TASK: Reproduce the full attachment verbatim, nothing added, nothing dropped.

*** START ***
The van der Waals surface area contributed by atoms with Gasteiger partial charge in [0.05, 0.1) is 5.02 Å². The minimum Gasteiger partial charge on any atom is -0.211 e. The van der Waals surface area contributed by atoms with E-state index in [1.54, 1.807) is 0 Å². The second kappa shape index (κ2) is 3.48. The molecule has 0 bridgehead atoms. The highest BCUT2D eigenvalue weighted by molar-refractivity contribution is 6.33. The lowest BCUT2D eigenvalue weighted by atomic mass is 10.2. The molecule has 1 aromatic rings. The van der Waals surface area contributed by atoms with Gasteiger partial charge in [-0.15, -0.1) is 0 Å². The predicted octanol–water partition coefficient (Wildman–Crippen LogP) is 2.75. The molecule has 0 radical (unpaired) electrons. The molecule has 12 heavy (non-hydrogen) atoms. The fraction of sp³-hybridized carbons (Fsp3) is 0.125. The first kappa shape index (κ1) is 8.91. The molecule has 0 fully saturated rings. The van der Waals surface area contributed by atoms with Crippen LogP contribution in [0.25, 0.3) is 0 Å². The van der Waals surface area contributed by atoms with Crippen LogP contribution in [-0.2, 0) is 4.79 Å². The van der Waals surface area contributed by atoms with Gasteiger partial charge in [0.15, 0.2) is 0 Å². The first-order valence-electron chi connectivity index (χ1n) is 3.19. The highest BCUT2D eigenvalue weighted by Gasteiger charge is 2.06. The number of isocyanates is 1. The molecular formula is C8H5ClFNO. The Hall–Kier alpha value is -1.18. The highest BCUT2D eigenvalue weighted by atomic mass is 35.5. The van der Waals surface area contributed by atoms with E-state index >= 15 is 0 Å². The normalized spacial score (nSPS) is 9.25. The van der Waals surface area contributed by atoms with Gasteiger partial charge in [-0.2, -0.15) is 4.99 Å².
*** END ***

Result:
The van der Waals surface area contributed by atoms with Gasteiger partial charge in [0.05, 0.1) is 5.02 Å². The minimum Gasteiger partial charge on any atom is -0.211 e. The van der Waals surface area contributed by atoms with E-state index in [1.54, 1.807) is 0 Å². The second kappa shape index (κ2) is 3.48. The molecule has 0 bridgehead atoms. The highest BCUT2D eigenvalue weighted by molar-refractivity contribution is 6.33. The lowest BCUT2D eigenvalue weighted by atomic mass is 10.2. The molecule has 1 aromatic rings. The van der Waals surface area contributed by atoms with Gasteiger partial charge in [-0.15, -0.1) is 0 Å². The predicted octanol–water partition coefficient (Wildman–Crippen LogP) is 2.75. The molecule has 0 radical (unpaired) electrons. The molecule has 12 heavy (non-hydrogen) atoms. The fraction of sp³-hybridized carbons (Fsp3) is 0.125. The first kappa shape index (κ1) is 8.91. The molecule has 0 fully saturated rings. The van der Waals surface area contributed by atoms with Crippen LogP contribution in [0.25, 0.3) is 0 Å². The van der Waals surface area contributed by atoms with Crippen LogP contribution in [-0.2, 0) is 4.79 Å². The van der Waals surface area contributed by atoms with Gasteiger partial charge in [0.15, 0.2) is 0 Å². The first-order valence-electron chi connectivity index (χ1n) is 3.19. The highest BCUT2D eigenvalue weighted by Gasteiger charge is 2.06. The number of isocyanates is 1. The molecular formula is C8H5ClFNO. The Hall–Kier alpha value is -1.18. The highest BCUT2D eigenvalue weighted by atomic mass is 35.5. The van der Waals surface area contributed by atoms with E-state index >= 15 is 0 Å². The normalized spacial score (nSPS) is 9.25. The van der Waals surface area contributed by atoms with Gasteiger partial charge in [-0.2, -0.15) is 4.99 Å².